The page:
Measure Voltage on Batteries in Series

I would like to use an Arduino to monitor a couple of UPSs that I have. One has 4 (12 Volt) batteries connected in series and the other 6 batteries in series. I know I can use a voltage divider for the entire bank of batteries but I would like to measure each battery 's voltage individually. I am having difficulty finding an appropriate answer to my dilemma. Any help would be greatly appreciated.

One approach would be to use each battery to power a small circuit that drives an analog optoisolator:

Each optoisolator output could then be read by a separate A/D pin.

You could also use 6 voltage dividers, one for the first battery, another for the first two batteries in series, another for the first three batteries in series, etc. Then, using software you can just subtract adjacent readings to get individual battery pack voltages.

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We had a whole big thread on this not too long ago.

I had this suggestion, to have a relay pair for each battery that could be connected to the A/D converter. Requires the arduino to run off floating ground so the battery being measured had the same ground as the arduino. This was for a string of smaller voltage batteries, so stick in appropriate voltage dividers and the serial register/demux/whatever of your choice to control turning on 1 relay at a time.

I know I can use a voltage divider for the entire bank of batteries

As you can for the points in between the batteries on the first bank you have 12, 24, 36 and 48v (nominal) so you can just hook up 4 voltage dividers, either all the same (scaled for the 48v) or individualy scaled for the expected max at each point.

Also, if these are being charged then you may have up to 60v on a "48v" bank so scale the dividers for that.

The other bank is the same just more dividers.

EDIT: Just reread RC's post, what I suggested is the same as his 2nd option.


I saw the thread about using the relays. That just makes me a little nervous. If I write the code incorrectly or something in the arduino fires the wrong relay at the wrong time bad things could happen.

I like the optoisolator plan even though it does add a good bit to the cost. I was thinking the link to the level shifting doc would work for me - - but my lack of knowledge of optoisolators fooled me. I thought that would give me an analog output not a switched output.

I was actually writing out a voltage divider ladder if you will for calculating the voltages of each battery and subtracting each. My thoughts were:

(assuming 12v exact for easy calculations) Across the 1st battery use a 2k and 1k and read the junction (should be 4 volts) Across the 2nd + 1st battery use a 5k and 1k and read the junction (should also be 4 volts) Across the 3rd + 2nd + 1st battery use a 8k and 1k and 1k and read the junction (should also be 4 volts) ....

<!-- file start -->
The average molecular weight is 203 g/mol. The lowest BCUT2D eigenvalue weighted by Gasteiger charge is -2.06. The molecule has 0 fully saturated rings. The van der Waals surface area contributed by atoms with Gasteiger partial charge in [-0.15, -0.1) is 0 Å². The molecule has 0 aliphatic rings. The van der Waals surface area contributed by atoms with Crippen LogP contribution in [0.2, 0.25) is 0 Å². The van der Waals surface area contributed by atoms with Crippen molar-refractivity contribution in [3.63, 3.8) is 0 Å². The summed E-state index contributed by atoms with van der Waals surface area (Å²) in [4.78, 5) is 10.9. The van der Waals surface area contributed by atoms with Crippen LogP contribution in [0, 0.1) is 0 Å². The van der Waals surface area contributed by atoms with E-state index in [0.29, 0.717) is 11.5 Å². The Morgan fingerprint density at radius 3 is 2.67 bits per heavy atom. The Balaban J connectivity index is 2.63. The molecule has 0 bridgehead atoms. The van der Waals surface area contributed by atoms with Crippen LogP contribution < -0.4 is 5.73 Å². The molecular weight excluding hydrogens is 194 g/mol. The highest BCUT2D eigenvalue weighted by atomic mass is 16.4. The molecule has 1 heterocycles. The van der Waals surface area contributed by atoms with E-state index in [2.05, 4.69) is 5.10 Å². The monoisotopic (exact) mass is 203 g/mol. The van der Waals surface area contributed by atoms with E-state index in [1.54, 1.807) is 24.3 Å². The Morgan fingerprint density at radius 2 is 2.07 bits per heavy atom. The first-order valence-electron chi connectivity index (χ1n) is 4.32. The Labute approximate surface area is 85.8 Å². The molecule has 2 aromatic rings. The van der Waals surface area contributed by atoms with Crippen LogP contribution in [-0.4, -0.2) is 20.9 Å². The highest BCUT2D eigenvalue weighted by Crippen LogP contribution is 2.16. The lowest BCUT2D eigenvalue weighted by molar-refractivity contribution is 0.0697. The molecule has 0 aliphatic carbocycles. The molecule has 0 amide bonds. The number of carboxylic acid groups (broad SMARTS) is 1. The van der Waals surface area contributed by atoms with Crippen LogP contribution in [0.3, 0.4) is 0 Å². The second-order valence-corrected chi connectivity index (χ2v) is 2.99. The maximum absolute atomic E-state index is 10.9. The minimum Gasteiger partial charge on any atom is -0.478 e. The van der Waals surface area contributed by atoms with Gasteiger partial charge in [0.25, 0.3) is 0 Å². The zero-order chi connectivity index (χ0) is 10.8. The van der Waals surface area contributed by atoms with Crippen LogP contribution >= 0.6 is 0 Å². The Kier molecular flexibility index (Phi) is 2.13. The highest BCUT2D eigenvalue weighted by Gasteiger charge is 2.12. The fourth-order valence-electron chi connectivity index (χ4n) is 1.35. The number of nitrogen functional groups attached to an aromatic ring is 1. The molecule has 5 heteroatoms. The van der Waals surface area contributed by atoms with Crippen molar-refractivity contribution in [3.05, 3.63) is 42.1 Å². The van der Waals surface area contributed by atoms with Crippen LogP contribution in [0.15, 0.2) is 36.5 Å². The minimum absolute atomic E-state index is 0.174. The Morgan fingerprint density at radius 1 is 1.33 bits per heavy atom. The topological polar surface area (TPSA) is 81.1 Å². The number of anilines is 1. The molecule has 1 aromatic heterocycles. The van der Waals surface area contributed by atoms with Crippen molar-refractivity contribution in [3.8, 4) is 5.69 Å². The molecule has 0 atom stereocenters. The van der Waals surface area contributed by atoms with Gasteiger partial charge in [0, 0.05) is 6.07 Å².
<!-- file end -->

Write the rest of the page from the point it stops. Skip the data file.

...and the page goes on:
Would there be a better way as I believe my resolution would drop as I add more batteries.

Also, could I shrink the range using the optoisolators? For example, make the range be 4-7v (being full range) instead of 1-10 to give a better resolution. I cannot think of a way using only a resistor network.

If you want full resolution for each battery then something like RC proposed with an isolated circuit on each battery would be the go.

You could have VCOs and read the frequency or ATtiny85s and read a serial value. VCOs probably better if you can get 12v versions that don't need a regulator.


Here is a pre-packaged solution.

You can get one of these, then use the relay method to switch it into the circuit at the correct point, whilst maintaining total isolation from all of the potentials within the battery string. Alternatively you can put 2 or 4 or whatever units directly into the battery string, and then have them simultaneously feed multiple A-D inputs.

They are not super cheap, so the relay approach would keep costs down. If the relays each have a 200mA fuse and work on a 3:1 voltage divider, you should be good.

This is one of my hobby-horses, but I also am not keen on wasting A-D input range on the voltage range from 0 to 10V on a lead acid 12V battery. This range indicates total failure and is quite uninteresting. What I have done is inserted a 10V zener diode so that you are instead looking at the interesting part of the charge/voltage range 10V..15V

Lets try a simpler approach We know the a simple voltage divider with Vin feeding R1 to R2 to gnd and Vout at the junction of R1/R2 is this simple equation Vout = Vin * R2/(R1+R2) If we do a little rearranging, we can solve for R2 with everthing else known. R2 = Vout * R1/(Vin - Vout) Plug that into excel with some values & solve for R2:

R2 Vin Vout R1 7142.857143 12 5 10000 2631.578947 24 5 10000 1612.903226 36 5 10000 1162.790698 48 5 10000

Select standard R2s that are the next value up to ensure that Vout does not exceed 5V: R1 R2a R2b Vout 10000 6800 330 4.99474606 10000 2200 390 4.937251787 10000 1500 100 4.965517241 10000 1000 150 4.950672646

Or increase the total R2 as needed if Vin could go higher, say if measured while being charged. If the 12V is low, it will bring the rest of the chain down, so do some math to see what that 24V really is.

Then just do a circuit like below. If it turns out not to be accurate enough, can always go with one of the more complex solutions.

An external A/D can always be added then, get 24 bit resolution with serial output for <$4 from analog devices.

Can probably get a free sample to check it out with even.